Yep, it’s so far just more skips, cranes, and a snazzy font from the 1930s. But The Pinnacle looks set to be one of London’s most attractive super-buildings, with its swirling organic shape that you can see on its Wikipedia page. The building will be coated in solar panels, and like the nearby 30 St Mary Axe (aka The Gherkin) it will have a double-skinned layer to improve climate control. The unlisted developer, the Union Investment Real Estate fund, is promising nearly 1.5m sq ft.
While you’re up this end of the City you could walk a few minutes further north to check out the 164m high Broadgate Tower. This is another British Land effort, and it’s notable for a variety of reasons, not least of which is that construction was delayed for years by the discovery of archeologically significant ruins. Much of the tower is built over the incoming train tracks to Liverpool Street station, with now-defunct Railtrack having granted the company air rights.
Nearby Occupy graffiti
This graffiti on a nearby building faces Broadgate Tower and the City. It’s nicely done, but in the context of all this development it sounds like a child refusing to eat his peas. But besides my ongoing sympathy with anyone frustrated at the banking blow-up and the huge rewards earned for such a monumental cock-up, they also got an extra vote because the gentrification around here is breathtaking and a little out of control. Traditionally it’s been a shabby area on the City fringes, with special areas like Folgate Street protected by anonymity. But as Spitalfields rolls into Brick Lane, it’s becoming tediously shiny.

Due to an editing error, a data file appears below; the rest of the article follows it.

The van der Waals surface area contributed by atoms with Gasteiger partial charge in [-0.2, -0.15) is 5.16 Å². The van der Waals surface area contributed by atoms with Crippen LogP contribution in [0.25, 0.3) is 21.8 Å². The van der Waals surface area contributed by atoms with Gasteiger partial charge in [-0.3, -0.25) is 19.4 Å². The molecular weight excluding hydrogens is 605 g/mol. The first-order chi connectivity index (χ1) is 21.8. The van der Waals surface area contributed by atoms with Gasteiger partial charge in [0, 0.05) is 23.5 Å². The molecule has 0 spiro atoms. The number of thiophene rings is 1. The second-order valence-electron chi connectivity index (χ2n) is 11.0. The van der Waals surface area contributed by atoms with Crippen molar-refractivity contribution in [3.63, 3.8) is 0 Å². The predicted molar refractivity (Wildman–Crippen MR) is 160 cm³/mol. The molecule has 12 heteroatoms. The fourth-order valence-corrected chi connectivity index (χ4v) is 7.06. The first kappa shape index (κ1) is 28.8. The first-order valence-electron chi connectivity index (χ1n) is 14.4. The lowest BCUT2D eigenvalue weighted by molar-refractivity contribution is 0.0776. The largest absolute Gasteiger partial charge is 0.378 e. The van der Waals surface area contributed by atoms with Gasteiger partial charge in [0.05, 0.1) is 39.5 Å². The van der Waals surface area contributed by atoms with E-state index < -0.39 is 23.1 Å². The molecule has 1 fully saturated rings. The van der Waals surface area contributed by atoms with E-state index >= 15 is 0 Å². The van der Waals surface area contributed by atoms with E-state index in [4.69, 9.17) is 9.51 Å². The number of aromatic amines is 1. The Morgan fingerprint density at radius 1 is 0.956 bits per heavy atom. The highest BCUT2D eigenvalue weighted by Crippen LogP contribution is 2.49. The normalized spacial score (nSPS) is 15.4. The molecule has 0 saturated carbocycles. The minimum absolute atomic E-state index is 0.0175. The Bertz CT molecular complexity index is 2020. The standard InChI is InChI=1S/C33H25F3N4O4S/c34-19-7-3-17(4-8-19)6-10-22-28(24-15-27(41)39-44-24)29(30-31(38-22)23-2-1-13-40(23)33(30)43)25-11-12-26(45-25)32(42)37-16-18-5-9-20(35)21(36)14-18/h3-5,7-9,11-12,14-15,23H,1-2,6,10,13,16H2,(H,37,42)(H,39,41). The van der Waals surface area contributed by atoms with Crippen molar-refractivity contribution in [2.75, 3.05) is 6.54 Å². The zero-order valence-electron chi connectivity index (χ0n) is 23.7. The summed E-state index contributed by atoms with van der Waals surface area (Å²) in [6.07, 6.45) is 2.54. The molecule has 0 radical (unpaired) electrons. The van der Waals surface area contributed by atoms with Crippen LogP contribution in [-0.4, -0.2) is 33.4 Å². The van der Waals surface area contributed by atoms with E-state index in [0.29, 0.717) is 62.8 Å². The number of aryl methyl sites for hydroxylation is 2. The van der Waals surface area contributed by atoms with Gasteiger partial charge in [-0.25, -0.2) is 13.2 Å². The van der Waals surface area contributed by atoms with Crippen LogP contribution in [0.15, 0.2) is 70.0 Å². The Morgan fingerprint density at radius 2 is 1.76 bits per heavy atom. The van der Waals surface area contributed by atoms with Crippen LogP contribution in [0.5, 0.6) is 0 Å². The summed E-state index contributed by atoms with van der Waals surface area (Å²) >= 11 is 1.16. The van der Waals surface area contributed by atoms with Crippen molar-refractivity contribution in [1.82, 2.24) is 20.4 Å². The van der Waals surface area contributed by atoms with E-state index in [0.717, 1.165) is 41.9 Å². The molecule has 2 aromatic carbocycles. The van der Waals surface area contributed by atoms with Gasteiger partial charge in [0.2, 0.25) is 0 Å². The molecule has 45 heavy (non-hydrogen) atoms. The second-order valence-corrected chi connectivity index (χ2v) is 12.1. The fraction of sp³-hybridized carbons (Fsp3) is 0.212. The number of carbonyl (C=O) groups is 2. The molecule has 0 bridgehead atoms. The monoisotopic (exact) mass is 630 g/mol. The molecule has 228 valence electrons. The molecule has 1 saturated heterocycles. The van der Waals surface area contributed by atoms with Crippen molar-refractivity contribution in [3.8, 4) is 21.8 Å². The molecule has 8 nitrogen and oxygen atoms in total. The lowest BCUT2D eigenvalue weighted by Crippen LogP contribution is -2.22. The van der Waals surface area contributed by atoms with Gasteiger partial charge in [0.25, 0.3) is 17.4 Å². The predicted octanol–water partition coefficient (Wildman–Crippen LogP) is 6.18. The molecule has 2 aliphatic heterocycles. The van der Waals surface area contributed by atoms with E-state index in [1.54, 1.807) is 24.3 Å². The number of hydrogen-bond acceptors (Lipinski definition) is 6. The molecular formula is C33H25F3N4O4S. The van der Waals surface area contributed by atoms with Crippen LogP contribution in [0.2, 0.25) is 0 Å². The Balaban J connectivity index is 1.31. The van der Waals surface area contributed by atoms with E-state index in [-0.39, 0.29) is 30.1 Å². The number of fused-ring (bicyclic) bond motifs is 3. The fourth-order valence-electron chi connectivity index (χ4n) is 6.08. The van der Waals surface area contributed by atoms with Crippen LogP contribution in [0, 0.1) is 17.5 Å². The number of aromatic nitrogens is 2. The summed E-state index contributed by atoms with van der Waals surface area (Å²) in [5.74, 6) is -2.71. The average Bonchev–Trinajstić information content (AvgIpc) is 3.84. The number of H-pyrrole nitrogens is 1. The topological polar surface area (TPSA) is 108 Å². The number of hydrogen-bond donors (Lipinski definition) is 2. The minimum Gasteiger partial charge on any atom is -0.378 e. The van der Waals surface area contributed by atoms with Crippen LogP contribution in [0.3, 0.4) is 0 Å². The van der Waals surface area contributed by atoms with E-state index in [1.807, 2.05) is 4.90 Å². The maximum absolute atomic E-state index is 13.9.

30 Old Bailey
This isn’t anywhere near the other sites, but I’ve included 30 Old Bailey as an example of one of countless smaller building sites strewn between the City and Stratford, via the Isle of Dogs. According to Land Securities, it’s another 300,000 sq ft of new space on the way. If there’s truly another headcount cull in the financial sector, London is going to be THE town for cheap offices!
The Shard / London Bridge Quarter
Finally, at the other extreme, The Shard – or as nobody but the developer calls it, London Bridge Quarter. Differing from the others here in being (just) South of the River, The Shard will be the European Union’s largest building at 308m when it’s completed in May (although only 45th tallest in the world).
The scale when you get up close puts your heart in your mouth. I was there on a Sunday, and everybody I saw walking past looked up, like they were marveling at some super tall alien spaceship. I suppose this was what it was like in New York when they built the Empire State Building. Remarkable.
Make sure you come back next week for some practical ideas on how to invest in London property and offices via UK-listed property firms, especially if you are looking for income.